Though there is a lot of information to read about FEMA Standards & Certification on this page, it is very important information. For you own safety, please read below and do your research.
No matter what storm shelter you decide is right for you, for your safety and the safety of your family make sure you are getting a shelter that has been tested by Texas Tech University Wind Research Center and meets the safety requirements of the Federal Emergency Management Agency (FEMA).
We have recently been informed that several manufacturers who claim to produce shelters/safe rooms which have been tested by Texas Tech University have changed the design of their shelter. To meet safety requirements shelters should be re-tested after any change in the door system of the shelter (including the locking and/or hinge system and peep-holes) and after any major design change of the entire shelter. Though customers often prefer to have a peep-hole added to the door of their storm shelter and many manufacturers have added these to their design to meet make their customers happy, Texas Tech University Wind Research Center advises against peep-holes. During the rigorous testing peep-holes turn into projectiles which could potentially be life threatening to the occupants of the shelter. On another note some of these shelter manufacturers also claim to be members of the National Storm Shelter Association (NSSA) but are no longer members. Many of these former members have withdrawn their membership because they did not want to re-test their product after design changes. Keep in mind that an unwillingness of a manufacturer to re-test could be considered a worry by that manufacturer that the new, more economical design may not be as safe as the originally tested product.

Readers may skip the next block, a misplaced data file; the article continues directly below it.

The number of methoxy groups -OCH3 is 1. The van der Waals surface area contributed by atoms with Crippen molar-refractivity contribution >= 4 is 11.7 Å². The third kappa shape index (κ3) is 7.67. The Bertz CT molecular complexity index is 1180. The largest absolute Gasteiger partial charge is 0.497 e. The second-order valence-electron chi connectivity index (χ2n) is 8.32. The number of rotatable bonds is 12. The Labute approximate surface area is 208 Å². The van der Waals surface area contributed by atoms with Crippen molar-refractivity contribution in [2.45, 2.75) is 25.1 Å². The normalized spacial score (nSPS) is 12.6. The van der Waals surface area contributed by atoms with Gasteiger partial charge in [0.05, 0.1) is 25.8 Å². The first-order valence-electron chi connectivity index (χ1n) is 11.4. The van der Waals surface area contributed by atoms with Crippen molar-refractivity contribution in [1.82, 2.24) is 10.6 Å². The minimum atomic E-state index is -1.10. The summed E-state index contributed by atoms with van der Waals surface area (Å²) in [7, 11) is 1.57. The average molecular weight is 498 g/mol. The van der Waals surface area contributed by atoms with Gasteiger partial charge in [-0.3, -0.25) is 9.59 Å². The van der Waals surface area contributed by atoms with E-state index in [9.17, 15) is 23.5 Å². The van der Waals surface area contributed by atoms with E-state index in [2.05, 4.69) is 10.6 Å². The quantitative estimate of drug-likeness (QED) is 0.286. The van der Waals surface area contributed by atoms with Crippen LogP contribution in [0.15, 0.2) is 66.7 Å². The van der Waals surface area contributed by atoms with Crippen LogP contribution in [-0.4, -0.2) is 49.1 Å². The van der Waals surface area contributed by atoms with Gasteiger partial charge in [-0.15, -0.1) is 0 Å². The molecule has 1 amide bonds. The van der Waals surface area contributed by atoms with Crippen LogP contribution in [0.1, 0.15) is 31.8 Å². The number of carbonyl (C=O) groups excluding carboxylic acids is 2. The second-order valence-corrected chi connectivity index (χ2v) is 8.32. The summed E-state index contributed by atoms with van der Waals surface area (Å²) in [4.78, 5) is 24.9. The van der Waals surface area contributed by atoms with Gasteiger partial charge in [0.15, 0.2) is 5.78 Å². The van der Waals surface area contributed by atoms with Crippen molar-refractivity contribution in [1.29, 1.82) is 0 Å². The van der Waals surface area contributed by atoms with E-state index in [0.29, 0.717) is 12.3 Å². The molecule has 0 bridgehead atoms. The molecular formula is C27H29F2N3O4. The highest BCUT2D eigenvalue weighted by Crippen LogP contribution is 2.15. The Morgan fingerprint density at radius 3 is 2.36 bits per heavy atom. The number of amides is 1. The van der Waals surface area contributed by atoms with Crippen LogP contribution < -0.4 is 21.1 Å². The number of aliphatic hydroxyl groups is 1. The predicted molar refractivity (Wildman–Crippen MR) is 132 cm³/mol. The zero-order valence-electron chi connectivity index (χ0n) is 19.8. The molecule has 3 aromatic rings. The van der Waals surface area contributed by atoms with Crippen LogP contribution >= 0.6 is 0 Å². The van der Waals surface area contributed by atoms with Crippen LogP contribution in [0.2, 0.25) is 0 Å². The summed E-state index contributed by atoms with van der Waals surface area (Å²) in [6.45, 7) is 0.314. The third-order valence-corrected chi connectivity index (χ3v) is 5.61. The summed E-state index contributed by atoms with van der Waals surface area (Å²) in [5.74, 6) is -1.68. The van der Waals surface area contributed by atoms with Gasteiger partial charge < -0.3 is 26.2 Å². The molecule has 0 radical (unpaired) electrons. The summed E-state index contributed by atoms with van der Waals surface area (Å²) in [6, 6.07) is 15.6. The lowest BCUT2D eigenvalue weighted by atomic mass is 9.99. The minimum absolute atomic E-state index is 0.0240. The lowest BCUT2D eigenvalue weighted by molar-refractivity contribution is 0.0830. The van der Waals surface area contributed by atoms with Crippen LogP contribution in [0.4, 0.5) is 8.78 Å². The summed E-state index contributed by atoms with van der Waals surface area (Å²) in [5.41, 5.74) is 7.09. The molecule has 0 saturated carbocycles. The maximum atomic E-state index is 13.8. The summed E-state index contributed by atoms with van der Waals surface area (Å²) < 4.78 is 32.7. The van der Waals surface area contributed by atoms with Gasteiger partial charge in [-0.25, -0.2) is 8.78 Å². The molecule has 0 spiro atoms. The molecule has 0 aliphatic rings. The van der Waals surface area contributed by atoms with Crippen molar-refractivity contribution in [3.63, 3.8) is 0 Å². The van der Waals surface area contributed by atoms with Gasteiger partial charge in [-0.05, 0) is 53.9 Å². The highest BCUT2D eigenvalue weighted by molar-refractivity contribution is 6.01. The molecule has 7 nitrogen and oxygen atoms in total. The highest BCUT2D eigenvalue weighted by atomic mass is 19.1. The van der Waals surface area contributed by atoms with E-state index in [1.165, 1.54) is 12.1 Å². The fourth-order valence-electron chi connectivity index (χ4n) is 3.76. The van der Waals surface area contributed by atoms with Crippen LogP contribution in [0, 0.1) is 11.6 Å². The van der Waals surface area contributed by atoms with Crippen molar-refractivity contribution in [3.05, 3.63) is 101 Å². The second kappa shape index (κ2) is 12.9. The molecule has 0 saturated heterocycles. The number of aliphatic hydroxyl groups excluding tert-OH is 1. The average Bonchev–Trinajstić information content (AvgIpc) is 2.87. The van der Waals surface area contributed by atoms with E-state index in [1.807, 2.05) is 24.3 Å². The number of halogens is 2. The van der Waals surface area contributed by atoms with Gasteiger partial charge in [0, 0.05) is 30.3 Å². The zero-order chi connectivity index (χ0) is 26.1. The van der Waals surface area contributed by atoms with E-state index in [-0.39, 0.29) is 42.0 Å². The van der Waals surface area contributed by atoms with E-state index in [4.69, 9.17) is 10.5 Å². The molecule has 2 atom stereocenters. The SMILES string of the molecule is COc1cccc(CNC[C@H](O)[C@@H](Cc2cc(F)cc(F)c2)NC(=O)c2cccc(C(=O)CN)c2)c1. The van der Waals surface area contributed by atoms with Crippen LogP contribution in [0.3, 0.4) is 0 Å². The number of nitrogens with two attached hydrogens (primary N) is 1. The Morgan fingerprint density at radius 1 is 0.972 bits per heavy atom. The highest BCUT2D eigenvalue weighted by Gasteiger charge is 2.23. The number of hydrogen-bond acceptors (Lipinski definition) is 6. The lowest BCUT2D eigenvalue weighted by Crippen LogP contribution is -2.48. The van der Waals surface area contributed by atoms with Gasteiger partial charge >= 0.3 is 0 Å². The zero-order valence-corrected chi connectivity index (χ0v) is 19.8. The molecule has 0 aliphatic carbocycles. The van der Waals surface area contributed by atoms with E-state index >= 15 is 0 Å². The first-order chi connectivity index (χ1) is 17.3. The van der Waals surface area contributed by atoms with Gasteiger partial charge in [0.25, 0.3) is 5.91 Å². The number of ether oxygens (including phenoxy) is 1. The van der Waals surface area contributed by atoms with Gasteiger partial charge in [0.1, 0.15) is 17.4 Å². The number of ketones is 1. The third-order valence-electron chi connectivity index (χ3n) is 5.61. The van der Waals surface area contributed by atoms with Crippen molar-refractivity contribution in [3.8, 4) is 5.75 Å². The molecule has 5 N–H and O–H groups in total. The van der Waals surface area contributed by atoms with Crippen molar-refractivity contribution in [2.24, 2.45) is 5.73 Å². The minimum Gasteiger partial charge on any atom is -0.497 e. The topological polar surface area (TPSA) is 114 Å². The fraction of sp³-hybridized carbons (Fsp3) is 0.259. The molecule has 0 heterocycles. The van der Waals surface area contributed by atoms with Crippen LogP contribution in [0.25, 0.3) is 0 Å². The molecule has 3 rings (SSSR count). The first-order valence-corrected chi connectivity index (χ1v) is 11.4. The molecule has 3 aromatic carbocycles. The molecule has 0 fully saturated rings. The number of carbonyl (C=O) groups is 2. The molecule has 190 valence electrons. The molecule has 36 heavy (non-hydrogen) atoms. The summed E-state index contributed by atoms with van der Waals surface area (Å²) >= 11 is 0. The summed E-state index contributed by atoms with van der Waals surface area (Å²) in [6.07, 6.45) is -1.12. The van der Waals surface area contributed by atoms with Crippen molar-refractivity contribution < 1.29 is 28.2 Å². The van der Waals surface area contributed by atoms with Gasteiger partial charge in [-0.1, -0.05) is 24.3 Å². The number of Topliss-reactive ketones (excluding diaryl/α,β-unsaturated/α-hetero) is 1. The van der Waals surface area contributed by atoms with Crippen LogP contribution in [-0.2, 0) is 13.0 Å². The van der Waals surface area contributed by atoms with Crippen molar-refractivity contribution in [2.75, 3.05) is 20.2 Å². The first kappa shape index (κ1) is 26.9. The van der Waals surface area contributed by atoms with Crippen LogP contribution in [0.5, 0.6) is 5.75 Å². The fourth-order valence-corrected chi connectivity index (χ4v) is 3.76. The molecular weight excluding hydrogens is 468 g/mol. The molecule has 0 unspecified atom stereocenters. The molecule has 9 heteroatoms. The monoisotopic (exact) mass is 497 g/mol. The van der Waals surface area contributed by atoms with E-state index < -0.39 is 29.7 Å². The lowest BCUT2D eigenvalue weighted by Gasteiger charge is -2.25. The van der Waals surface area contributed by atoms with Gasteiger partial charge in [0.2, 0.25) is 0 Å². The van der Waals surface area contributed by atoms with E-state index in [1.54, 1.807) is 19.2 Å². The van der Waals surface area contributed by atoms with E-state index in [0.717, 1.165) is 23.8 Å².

Another thing to watch for is copycats. In our search for the best shelter for our own family, my wife and I found several “copycat” shelters on the market. These companies took the designs of tested shelter manufacturers, took various shortcuts in their own manufacturing process and produced an inferior product. Without thorough research, however, the average customer cannot determine the difference. Oftentimes, these shelters do not have doors that meet FEMA and Texas Tech University standards in either general construction or in locking mechanisms among other deficiencies we found. These “copycat” manufacturers are taking your life into their hands by selling you an inferior product with no regard for your safety. Please, for your own sake, make sure the shelter your life is depending on is an approved, safe shelter.
The Federal Emergency Management Agency, in cooperation with the Wind Engineering Research Center at Texas Tech University, has developed specific performance criteria for tornado shelters. For more information on that performance criteria, please contact FEMA in Washington D.C. or via the FEMA web site.
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